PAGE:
Using AI in the Suckler herd can offer a farmer many benefits.
Increased adoption of AI provides access to some of the best and proven beef genetics in the country.
It allows you to match each cow to a suitable bull to get a calf on the ground that suits your particular needs such as ease of calving, beef carcass conformation, maternal traits or daily live weight gain.
Figures from ICBF show that the average stock-bull sires 80 calves over its 4 year lifetime.
When you take into account feeding costs of the bull and salvage costs, a bull on a 20 cow herd costing €2000 will have a breeding cost of €32.50 per calf. This rises to €45 per calf if purchase cost is €3000 and €57.50 per calf if the purchase price is €4000. AI will cost on average €30 per serve and €10 for a repeat.
When the average suckler herd size in the Midlands and West is only 13 it is hard to justify a large investment in a stock bull. You must also keep in mind that a stock bull is considered a safety risk around the farm. Here are five ways you can make AI a success on your farm.
1. Good nutrition
The target is to have cows at condition score 2.5 at mating and that they are on a positive plane of nutrition. This time of the year it is important they have plenty of good quality leafy Spring grass ahead of them, so that body condition is building.
By mid pregnancy they should be at condition score of 3.
No matter what condition she is in, both BVD and Leptospirosis can hamper her chances of going in calf, so ensure cows are properly vaccinated.
2. Heat Detection
To assist in detection of cows in heat a farmer should consider using a vasectomised teaser bull or a steer to help in heat detection. One with dairy genes are generally the more active.
A chin ball harness on the teaser bull/bullock and tail paint will help further in showing which cow is on heat. Check them twice a day with a teaser bull, three times a day with a steer and five times a day if you have neither!!
Also aides such as heat signal devices such as scratch cards/pad/light indicators placed on the tail head are good in alerting you to a cow who may be in heat. Electronic indicators have also come onto the market that either fit on a teaser bull or on the cow/heifer that monitor behaviour and will indicate on your phone if an animal is showing signs of heat. Most cows come in heat between 8pm and 8am.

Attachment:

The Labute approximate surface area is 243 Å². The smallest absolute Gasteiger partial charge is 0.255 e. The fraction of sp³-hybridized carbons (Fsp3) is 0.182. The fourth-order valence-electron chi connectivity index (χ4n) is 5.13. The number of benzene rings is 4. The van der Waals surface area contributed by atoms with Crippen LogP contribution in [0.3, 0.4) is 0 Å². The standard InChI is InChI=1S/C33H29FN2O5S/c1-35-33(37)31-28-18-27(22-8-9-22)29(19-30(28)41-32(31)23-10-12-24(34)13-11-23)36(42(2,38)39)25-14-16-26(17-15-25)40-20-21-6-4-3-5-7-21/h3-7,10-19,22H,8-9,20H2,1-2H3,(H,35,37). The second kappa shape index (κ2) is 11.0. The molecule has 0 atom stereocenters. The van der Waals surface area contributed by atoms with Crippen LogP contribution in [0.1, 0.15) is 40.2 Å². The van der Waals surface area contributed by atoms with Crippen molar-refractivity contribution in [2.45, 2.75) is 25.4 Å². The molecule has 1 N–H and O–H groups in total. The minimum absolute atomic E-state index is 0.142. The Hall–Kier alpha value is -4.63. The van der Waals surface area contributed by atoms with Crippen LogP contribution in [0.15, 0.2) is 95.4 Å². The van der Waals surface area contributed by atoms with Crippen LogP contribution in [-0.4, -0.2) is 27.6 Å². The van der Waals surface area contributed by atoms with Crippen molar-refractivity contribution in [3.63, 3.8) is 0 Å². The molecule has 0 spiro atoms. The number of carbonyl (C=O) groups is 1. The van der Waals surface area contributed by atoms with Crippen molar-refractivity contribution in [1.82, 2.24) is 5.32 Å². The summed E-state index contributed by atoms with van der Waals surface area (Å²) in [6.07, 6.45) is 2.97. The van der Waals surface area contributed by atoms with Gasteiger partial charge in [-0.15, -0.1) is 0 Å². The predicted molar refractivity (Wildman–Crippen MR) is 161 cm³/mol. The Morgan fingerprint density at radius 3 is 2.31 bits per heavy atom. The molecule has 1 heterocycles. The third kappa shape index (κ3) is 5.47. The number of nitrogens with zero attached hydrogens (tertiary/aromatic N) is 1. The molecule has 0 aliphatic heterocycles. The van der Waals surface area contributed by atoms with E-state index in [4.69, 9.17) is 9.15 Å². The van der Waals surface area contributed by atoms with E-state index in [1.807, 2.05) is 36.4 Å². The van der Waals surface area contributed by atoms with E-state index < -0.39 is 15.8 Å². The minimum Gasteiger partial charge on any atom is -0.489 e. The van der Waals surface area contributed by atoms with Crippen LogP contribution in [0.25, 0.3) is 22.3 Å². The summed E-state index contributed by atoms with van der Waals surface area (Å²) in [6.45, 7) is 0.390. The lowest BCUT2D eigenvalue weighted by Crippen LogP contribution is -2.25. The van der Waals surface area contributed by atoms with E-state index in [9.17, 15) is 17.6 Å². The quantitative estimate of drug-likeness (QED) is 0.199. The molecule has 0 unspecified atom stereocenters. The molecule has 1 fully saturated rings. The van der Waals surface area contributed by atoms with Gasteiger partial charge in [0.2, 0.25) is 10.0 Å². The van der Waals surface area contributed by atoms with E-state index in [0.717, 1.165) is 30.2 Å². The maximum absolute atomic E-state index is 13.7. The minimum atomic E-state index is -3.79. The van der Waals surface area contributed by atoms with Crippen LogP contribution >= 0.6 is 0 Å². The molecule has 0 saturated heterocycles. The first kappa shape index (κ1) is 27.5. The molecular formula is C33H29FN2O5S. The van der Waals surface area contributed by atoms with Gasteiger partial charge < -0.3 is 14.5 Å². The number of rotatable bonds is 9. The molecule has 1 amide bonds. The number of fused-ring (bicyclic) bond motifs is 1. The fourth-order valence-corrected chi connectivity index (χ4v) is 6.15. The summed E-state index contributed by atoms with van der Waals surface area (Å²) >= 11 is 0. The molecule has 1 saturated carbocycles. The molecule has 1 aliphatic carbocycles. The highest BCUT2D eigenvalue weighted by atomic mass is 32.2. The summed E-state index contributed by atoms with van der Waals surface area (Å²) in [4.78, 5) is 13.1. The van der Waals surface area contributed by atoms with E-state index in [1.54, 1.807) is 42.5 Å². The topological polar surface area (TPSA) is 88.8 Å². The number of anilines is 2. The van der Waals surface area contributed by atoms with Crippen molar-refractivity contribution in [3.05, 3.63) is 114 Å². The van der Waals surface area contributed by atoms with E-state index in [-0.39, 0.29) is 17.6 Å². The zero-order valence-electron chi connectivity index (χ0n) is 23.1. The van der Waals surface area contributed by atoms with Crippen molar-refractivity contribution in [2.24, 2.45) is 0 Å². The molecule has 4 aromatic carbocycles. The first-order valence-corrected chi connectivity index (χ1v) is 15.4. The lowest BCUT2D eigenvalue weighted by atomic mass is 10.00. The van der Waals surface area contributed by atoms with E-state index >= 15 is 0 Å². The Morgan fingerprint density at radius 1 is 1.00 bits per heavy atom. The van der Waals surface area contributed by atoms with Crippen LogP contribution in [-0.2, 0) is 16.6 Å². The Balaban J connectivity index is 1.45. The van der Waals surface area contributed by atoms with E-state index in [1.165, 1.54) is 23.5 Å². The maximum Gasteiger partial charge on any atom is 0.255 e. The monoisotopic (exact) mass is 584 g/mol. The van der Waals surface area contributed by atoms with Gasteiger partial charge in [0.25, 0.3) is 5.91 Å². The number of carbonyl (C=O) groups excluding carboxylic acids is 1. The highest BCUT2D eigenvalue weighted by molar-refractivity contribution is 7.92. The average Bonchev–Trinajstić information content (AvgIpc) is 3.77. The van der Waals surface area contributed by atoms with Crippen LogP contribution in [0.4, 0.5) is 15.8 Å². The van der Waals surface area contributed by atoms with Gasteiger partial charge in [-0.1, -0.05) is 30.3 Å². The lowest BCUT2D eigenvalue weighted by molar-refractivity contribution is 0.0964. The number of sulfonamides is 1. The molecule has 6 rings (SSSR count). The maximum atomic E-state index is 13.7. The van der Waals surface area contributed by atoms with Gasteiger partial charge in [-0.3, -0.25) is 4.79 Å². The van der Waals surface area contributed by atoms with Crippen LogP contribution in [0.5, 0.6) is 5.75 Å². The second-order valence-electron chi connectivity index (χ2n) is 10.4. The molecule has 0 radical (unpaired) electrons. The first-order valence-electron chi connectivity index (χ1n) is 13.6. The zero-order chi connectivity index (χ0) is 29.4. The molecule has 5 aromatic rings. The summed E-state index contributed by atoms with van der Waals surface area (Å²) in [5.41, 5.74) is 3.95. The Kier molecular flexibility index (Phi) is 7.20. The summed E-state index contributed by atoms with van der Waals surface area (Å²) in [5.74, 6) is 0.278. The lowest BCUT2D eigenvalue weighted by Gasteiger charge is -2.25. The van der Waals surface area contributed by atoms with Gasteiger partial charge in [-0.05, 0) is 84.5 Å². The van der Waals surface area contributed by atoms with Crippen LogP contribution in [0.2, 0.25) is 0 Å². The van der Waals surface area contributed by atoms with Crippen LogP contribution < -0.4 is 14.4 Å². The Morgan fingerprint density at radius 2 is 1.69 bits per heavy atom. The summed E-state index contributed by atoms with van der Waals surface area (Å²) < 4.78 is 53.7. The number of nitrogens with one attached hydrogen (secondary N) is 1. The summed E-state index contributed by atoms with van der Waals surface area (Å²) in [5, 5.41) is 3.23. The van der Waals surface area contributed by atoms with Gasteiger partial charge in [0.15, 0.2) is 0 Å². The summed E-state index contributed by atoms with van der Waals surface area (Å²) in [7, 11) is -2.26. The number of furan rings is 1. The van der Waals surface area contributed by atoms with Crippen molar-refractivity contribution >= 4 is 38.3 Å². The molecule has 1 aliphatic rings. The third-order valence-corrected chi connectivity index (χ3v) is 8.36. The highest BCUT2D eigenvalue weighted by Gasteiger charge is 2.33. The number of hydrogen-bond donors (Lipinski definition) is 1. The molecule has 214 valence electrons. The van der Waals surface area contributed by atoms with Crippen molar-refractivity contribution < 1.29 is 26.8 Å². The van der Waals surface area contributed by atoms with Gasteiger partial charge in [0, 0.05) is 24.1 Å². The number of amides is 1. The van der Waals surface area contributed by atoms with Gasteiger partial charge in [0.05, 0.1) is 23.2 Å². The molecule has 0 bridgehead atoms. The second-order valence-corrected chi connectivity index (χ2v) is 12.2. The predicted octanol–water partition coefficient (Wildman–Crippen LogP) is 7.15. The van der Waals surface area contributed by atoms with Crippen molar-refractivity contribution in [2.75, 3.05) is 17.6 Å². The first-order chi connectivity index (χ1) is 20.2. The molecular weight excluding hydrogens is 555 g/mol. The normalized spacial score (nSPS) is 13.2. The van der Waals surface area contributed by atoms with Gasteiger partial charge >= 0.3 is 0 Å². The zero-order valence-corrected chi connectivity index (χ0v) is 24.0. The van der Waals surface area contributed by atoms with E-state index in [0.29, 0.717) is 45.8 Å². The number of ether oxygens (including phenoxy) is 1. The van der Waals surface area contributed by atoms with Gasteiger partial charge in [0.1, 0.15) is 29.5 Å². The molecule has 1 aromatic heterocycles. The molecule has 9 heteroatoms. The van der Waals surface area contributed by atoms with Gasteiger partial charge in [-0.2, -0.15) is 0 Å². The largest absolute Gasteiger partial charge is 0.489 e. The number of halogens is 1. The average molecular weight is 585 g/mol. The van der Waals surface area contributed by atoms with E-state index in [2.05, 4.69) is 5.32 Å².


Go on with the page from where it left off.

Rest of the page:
Therefore, late evening and early morning observations are critical to good heat detection. Follow the a.m./p.m. rule regarding time of AI.
3. Handling facilities
Good field layout is important when bringing in cow to serve. Have your fields set up so that gathering cows is an easy task. Use temporary electric fencing to narrow the angle towards the pen gate.
Having the cows used to been fed a small amount of meal in the pen also helps get cows in. Have you crush and race in good repair to make the job of restraining the animal stress free.
4. Synchronisation programmes
Where time and labour is short for heat detection and gathering cows for AI, then synchronisation of your cows may be an option.
Synchronisation allows for the use of AI on an appointed day. This will reduce the amount of time devoted to heat detection. There are various Synchronisation programmes that can be undertaken. Cows will have to be brought in to insert/remove synchronisation devices, to facilitate the administration of shots and for fixed time AI.
The advantage is you know the days cows have to be brought in and you can have extra help on those days. The expected conception rates vary from 30- 75%.
For best results cows need to be in good condition as described above and are at least 35 days calved. The synchronisation programme adopted needs to be followed very closely as prescribed. A bull can be turned out after to catch any cows who repeat. A successful programme will result in a more compact period next year.
5. Good management
To make using AI a success requires good management. About 10% of the reasons for failure to detect heats are attributable to “cow” problems and 90% to “management” problems.
Management problems include too few observations per day or too little time spent observing the cows. Having cows in the right condition, in good health and having good handling facilities requires been organised and been focused to achieve the desired outcome.
AI can be just as successful as natural service and breeding targets such as compact calving (80% of cows calved in 60 days), a 365-day calving interval, 5-6 calves/cow/lifetime on average and 0.95 calves reared /cow/ year can be achieved.
Seán Doorley is a Beef & Sheep Adviser in Longford Town